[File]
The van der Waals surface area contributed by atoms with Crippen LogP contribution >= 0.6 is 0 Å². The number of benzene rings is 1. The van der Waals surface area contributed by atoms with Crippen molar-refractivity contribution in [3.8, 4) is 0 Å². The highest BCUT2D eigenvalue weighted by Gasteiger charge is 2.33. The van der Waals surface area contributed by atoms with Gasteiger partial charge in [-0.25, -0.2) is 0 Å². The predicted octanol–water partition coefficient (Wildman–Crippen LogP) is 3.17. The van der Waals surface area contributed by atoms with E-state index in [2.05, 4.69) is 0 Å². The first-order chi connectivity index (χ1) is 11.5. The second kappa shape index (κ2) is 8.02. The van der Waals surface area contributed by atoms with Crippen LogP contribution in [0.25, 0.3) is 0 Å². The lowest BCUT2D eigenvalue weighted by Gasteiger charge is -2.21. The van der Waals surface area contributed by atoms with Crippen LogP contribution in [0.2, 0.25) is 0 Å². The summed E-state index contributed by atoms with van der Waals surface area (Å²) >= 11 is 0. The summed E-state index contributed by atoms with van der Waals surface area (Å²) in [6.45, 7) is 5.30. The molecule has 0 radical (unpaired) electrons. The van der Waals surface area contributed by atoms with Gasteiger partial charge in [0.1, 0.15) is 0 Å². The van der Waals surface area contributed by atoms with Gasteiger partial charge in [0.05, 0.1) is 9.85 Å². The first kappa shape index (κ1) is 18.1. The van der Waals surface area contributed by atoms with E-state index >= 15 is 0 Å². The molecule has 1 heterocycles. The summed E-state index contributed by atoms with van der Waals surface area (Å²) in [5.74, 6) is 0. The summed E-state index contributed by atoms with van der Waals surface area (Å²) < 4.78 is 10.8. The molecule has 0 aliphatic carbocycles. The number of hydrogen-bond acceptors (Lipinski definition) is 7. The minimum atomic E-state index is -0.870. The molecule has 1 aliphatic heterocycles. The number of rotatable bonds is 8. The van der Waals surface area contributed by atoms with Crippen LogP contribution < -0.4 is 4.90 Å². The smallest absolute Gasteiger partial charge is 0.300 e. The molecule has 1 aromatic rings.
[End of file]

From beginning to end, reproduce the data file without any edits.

The van der Waals surface area contributed by atoms with Crippen LogP contribution >= 0.6 is 0 Å². The number of benzene rings is 1. The van der Waals surface area contributed by atoms with Crippen molar-refractivity contribution in [3.8, 4) is 0 Å². The highest BCUT2D eigenvalue weighted by Gasteiger charge is 2.33. The van der Waals surface area contributed by atoms with Gasteiger partial charge in [-0.25, -0.2) is 0 Å². The predicted octanol–water partition coefficient (Wildman–Crippen LogP) is 3.17. The van der Waals surface area contributed by atoms with E-state index in [2.05, 4.69) is 0 Å². The first-order chi connectivity index (χ1) is 11.5. The second kappa shape index (κ2) is 8.02. The van der Waals surface area contributed by atoms with Crippen LogP contribution in [0.25, 0.3) is 0 Å². The lowest BCUT2D eigenvalue weighted by Gasteiger charge is -2.21. The van der Waals surface area contributed by atoms with Crippen LogP contribution in [0.2, 0.25) is 0 Å². The summed E-state index contributed by atoms with van der Waals surface area (Å²) >= 11 is 0. The summed E-state index contributed by atoms with van der Waals surface area (Å²) in [6.45, 7) is 5.30. The molecule has 0 radical (unpaired) electrons. The van der Waals surface area contributed by atoms with Gasteiger partial charge in [0.1, 0.15) is 0 Å². The van der Waals surface area contributed by atoms with Gasteiger partial charge in [0.05, 0.1) is 9.85 Å². The first kappa shape index (κ1) is 18.1. The van der Waals surface area contributed by atoms with E-state index >= 15 is 0 Å². The molecule has 1 heterocycles. The summed E-state index contributed by atoms with van der Waals surface area (Å²) in [5.74, 6) is 0. The summed E-state index contributed by atoms with van der Waals surface area (Å²) < 4.78 is 10.8. The molecule has 0 aliphatic carbocycles. The number of hydrogen-bond acceptors (Lipinski definition) is 7. The minimum atomic E-state index is -0.870. The molecule has 1 aliphatic heterocycles. The number of rotatable bonds is 8. The van der Waals surface area contributed by atoms with Crippen LogP contribution < -0.4 is 4.90 Å². The smallest absolute Gasteiger partial charge is 0.300 e. The molecule has 1 aromatic rings.